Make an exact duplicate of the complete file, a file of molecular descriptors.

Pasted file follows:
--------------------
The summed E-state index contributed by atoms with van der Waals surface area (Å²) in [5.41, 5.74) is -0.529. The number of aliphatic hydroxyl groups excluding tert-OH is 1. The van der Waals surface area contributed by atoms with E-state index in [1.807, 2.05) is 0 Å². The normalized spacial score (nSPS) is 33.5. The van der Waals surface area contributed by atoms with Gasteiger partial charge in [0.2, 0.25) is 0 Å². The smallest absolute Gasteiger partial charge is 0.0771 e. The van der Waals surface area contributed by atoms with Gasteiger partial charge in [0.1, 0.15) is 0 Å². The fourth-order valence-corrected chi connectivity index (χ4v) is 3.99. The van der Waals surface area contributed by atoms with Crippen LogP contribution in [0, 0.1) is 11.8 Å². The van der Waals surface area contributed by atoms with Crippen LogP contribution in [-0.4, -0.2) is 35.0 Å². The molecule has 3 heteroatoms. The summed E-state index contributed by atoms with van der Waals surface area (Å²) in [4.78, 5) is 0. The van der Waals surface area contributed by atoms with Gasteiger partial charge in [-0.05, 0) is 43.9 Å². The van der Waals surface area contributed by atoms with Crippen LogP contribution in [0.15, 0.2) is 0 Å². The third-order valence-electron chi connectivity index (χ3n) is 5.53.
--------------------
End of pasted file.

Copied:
The summed E-state index contributed by atoms with van der Waals surface area (Å²) in [5.41, 5.74) is -0.529. The number of aliphatic hydroxyl groups excluding tert-OH is 1. The van der Waals surface area contributed by atoms with E-state index in [1.807, 2.05) is 0 Å². The normalized spacial score (nSPS) is 33.5. The van der Waals surface area contributed by atoms with Gasteiger partial charge in [0.2, 0.25) is 0 Å². The smallest absolute Gasteiger partial charge is 0.0771 e. The van der Waals surface area contributed by atoms with Gasteiger partial charge in [0.1, 0.15) is 0 Å². The fourth-order valence-corrected chi connectivity index (χ4v) is 3.99. The van der Waals surface area contributed by atoms with Crippen LogP contribution in [0, 0.1) is 11.8 Å². The van der Waals surface area contributed by atoms with Crippen LogP contribution in [-0.4, -0.2) is 35.0 Å². The molecule has 3 heteroatoms. The summed E-state index contributed by atoms with van der Waals surface area (Å²) in [4.78, 5) is 0. The van der Waals surface area contributed by atoms with Gasteiger partial charge in [-0.05, 0) is 43.9 Å². The van der Waals surface area contributed by atoms with Crippen LogP contribution in [0.15, 0.2) is 0 Å². The third-order valence-electron chi connectivity index (χ3n) is 5.53.